One of the points that surprised her in reading "Our Politics Start with the World," Romay said, is the centrality of the effort to close the cultural gap between city and countryside in cementing an alliance of workers and peasants, which was a cornerstone of both the Russian and Cuban revolutions. This is important, she emphasized, "because many people argue that such an alliance is impossible today because imperialism has already eliminated the peasants."
A magazine like Nueva Internacional is not only essential for building a communist movement in an imperialist country like the United States, Romay said. "It is also useful in Cuba where we are good on action but we lack on theory, on explaining to those who march alongside us the hows and whys, and need this kind of material," she said.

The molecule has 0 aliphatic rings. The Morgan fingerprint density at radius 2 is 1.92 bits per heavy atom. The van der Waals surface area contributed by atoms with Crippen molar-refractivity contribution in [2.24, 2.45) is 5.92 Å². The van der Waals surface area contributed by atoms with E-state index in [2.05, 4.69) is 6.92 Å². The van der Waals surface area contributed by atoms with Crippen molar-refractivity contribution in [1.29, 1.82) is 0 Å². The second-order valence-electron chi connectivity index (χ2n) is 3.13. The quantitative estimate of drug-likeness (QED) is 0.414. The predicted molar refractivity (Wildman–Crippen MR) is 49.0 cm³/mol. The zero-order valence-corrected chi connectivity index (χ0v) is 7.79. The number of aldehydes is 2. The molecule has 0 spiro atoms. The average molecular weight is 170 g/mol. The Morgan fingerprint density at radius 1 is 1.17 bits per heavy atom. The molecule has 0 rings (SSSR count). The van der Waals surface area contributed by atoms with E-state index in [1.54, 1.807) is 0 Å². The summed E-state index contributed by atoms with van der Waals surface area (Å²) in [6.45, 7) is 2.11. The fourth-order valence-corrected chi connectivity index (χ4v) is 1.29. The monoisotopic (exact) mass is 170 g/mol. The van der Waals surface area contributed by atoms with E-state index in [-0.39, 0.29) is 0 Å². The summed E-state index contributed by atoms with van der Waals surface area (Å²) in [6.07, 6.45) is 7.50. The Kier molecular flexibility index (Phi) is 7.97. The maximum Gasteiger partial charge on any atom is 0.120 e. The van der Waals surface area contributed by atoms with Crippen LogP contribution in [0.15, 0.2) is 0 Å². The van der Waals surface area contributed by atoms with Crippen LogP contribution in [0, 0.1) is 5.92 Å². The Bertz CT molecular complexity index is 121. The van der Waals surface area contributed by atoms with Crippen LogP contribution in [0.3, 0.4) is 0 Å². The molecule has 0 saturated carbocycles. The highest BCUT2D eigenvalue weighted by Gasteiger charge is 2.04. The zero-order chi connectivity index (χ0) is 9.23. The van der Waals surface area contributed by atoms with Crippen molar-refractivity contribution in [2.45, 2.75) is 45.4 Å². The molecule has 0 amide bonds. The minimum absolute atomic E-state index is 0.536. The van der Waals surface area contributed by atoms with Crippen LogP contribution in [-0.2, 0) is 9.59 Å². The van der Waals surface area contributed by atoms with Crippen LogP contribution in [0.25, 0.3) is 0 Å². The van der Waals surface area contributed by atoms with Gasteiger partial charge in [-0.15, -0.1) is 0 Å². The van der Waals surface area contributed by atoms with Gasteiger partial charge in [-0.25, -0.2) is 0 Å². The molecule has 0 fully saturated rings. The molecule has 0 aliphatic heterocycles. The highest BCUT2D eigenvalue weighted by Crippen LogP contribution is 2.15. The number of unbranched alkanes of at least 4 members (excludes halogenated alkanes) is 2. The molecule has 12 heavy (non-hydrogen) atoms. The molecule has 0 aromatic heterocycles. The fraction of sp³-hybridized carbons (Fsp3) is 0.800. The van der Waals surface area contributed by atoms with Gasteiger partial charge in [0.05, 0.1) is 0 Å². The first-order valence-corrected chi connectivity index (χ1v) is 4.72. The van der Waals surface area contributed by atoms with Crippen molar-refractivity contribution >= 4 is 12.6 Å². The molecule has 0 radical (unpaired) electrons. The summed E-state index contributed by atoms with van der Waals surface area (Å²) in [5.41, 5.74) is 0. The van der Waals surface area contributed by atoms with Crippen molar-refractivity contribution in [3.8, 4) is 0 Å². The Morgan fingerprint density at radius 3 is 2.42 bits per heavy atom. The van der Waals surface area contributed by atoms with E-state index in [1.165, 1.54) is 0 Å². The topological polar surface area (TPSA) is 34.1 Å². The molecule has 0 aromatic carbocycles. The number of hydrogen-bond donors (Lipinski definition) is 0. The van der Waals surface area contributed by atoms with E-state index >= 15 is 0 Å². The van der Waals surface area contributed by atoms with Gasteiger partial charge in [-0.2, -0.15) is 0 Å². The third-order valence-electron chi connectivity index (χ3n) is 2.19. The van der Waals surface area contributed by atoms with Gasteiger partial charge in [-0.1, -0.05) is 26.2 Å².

"We went through a period in Cuba when we presented Marxism as an ossified science, like the Bible," Romay said, "in which you didn't have to change anything, you simply had to do what it said."
During the book fair here, Romay noted, some friends have argued with her that it is no longer possible to make a socialist revolution today as they did in Cuba nearly half a century ago because conditions in the world are so different now. That's why the point in Nueva Internacional about not only the need but the possibility of emulating the Cuban Revolution in today's conditions "must be appreciated and studied," she said.
'Knowing your enemy'
At the invitation of Waters, who chaired the meeting, Harry Villegas took the floor when the discussion was opened. He underscored the importance of presenting Nueva Internacional at Venezuela's International Book Fair, as had been done at Havana's International Book Fair earlier this year, because it is a magazine about Marxist politics and theory.